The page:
When I was at that “debate” between Hugh Ross and Brian Lynchehaun, Brian made what I thought was an interesting point toward the end. He asked the audience to picture a circumstance in which a loved one was dying a painful death, with no hope of a medical cure. Someone offers you a chance to visit a faith healer, who promises a miraculous result, and all it will cost you is your life savings. Left with your back against the wall and no other options, would you take that chance?
A skeptic atheist wouldn’t, and Brian’s argument was that this is a illustration of how skeptics are less likely to fall for scams than a religious person. It popped into my head when I read this article about a pastor in Montreal:
Several members of the Bethel Christian Community have gone public with troubling allegations about money they say they lent to their spiritual leader — Rev. Mwinda Lezoka, a Congolese native who has ministered to Montreal’s growing African community for two decades.
These are not rich people – these are ordinary working people, some of whom went so far as to remortgage their own homes. They gave their money to a man they trusted, and were not repaid. It turned out that pastor Lezoka was using the money he appropriated for… slightly less divine ends:
During the years Lezoka ministered to his parish at the Bethel Christian Community Church in Ahuntsic, he also studied gemology, and appeared to head a Kinshasa-based export agency specialized in diamond trading.
Lezoka was apparently an administrator of a diamond exporting firm in the Democratic Republic of the Congo (DRC) – the firm has since gone bankrupt. It does not take a great deal of imagination to envisage a scenario in which Lezoka used funds that were loaned to him for the purpose of developing the church in order to prop up his failing investment.
Jewish and Christian scripture exhort the faithful to be honest and fair-dealing. Bearing false witness is in the commandments (God is not cool with it), and that has been extrapolated to include all types of lying. Surely a pastor, one whose life is devoted to the teaching of scripture, once caught in a lie, would come clean and be honest, right?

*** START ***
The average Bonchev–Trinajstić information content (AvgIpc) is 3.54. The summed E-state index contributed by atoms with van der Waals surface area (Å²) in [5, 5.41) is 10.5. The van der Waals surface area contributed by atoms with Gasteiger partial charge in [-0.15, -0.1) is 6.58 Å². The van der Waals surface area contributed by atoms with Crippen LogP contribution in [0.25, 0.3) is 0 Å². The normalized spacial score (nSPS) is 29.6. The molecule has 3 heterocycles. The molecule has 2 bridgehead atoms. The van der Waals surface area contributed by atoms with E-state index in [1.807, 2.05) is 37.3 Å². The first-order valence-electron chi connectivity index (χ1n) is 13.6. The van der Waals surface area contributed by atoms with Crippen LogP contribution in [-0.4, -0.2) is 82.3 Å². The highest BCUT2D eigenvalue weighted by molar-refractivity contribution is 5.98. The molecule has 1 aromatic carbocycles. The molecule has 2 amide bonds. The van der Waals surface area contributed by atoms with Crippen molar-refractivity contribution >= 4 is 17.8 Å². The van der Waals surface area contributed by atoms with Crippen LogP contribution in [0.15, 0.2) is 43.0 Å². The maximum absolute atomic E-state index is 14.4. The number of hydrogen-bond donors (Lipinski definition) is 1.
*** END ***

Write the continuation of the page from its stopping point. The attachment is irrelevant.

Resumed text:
“I did not take anyone’s money,” said Mwinda Lezoka, speaking in French, in an exclusive interview with CBC News. “So I, Mr. Lezoka, am not responsible for deceiving anyone.” … The pastor was unable to produce any financial records, when asked by CBC News. Nor could he explain why charitable tax receipts he issued have false numbers, according to Revenue Canada.
It’s sad, but unsurprising, when people with religious authority show themselves to be as callow, evasive, and corrupt as people with just regular ol’ Earthly authority. Unsurprising to me, at least, because even while I was a believer I didn’t buy the fiction that priests are somehow more righteous or upstanding than anyone else. To borrow from (and paraphrase) Napoleon, religion is an agreed-upon fiction. It is built firmly on the basis that everyone believes the story – if you do not believe, you cannot be shown evidence to engender belief (the fundamental difference between science and religion). If the morals and righteousness are based upon fiction, there is no end to the number of cognitive dissonances and goalpost shifts possible to justify any act of evil.
I am well aware of the fact that these people might have been duped by anyone. Many people fall for scams that are not religious in any way. However, credulous belief in falsehoods and the associated elevation of people into positions of power and authority (and assumed rectitude) based on those falsehoods makes a person more likely to believe in nonsense. To put it plainly: those who are willing to believe anything are willing to believe anything.
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“If the morals and righteousness are based upon fiction, there is no end to the number of cognitive dissonances and goalpost shifts possible to justify any act of evil.”
A society without any fiction-based morals or righteousness wouldn’t be any less evil. The evil simply wouldn’t require any justification.
Pithy. Shame it isn’t true.